Project Client: NZ Transport Agency
Project Years: 2016 - 2019
Contact: Jared Thomas, Technical Principal-Behavioural Science
At WSP’s Research & Innovation centre in Petone, a world-first instrumented bicycle is helping provide a better understanding of the factors affecting cyclists’ experiences on New Zealand’s roads.
A team of behavioural scientists, sustainable transport experts and instrumentation engineers have undertaken innovative research for Waka Kotahi – the NZ Transport Agency, providing them with a solid scientific basis to inform their goal of improving levels of cycling throughout the country.
Jared Thomas is a leading expert in the research and design of spaces for vulnerable road users. He says that although it’s currently the most repressed mode of transport, there is potential for cycling to become the largest demand growth area.
Figures support this. The Ministry of Transport Household Travel Survey shows that although 31% of New Zealanders aged over 15 have cycled in the past year, less than 2% of trips are made by bike. A key target group for improving uptake is the ‘interested but concerned’ 20-30% of people who would like to cycle more, but are discouraged by safety concerns.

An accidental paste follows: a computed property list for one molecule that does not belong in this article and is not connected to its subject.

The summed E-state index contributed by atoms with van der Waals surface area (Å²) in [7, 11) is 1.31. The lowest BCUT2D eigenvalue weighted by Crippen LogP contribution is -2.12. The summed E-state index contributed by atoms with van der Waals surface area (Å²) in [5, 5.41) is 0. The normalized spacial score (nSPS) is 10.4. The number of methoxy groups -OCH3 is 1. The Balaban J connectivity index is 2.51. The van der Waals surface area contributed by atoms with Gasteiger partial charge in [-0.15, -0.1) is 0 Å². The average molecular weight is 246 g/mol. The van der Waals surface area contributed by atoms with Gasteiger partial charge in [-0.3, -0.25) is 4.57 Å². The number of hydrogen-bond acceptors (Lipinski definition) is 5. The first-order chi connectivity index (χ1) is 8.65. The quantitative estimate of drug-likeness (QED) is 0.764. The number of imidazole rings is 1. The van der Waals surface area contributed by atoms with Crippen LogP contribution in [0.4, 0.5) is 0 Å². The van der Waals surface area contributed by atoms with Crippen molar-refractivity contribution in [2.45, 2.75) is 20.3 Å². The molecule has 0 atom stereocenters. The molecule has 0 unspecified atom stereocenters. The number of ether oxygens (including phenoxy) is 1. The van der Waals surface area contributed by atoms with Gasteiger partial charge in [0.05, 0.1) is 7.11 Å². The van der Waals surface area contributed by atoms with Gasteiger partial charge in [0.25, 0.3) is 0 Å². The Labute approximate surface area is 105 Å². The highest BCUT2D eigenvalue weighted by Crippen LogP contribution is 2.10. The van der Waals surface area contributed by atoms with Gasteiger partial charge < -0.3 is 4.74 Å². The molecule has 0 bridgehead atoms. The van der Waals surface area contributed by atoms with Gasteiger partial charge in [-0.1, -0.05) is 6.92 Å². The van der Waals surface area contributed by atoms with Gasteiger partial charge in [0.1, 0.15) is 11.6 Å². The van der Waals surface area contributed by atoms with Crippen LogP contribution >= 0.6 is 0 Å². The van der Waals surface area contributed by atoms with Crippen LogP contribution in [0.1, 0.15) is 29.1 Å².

Jared’s research confirms that their concerns are justified in many cases, with most riders experiencing an uncomfortable interaction with a motor vehicle on their ride – typically one every 22 minutes.
“These incidents are from a vehicle overtaking too closely, but can also be from other cyclists overtaking closely. Another common example is a vehicle cutting them off at intersections or roundabouts, such as turning left in front of them or suddenly pulling out.”
Thoughtful, connected infrastructure design has a large part to play, particularly for less experienced cyclists, explains Jared; one bad element of the route will stop a rider from completing the whole journey.
Tension between cyclists and motorists is also an issue, but Jared acknowledges that while much is made of the animosity between drivers and cyclists, WSP’s ‘passing gap’ research demonstrates that most drivers do give cyclists an appropriate amount of space.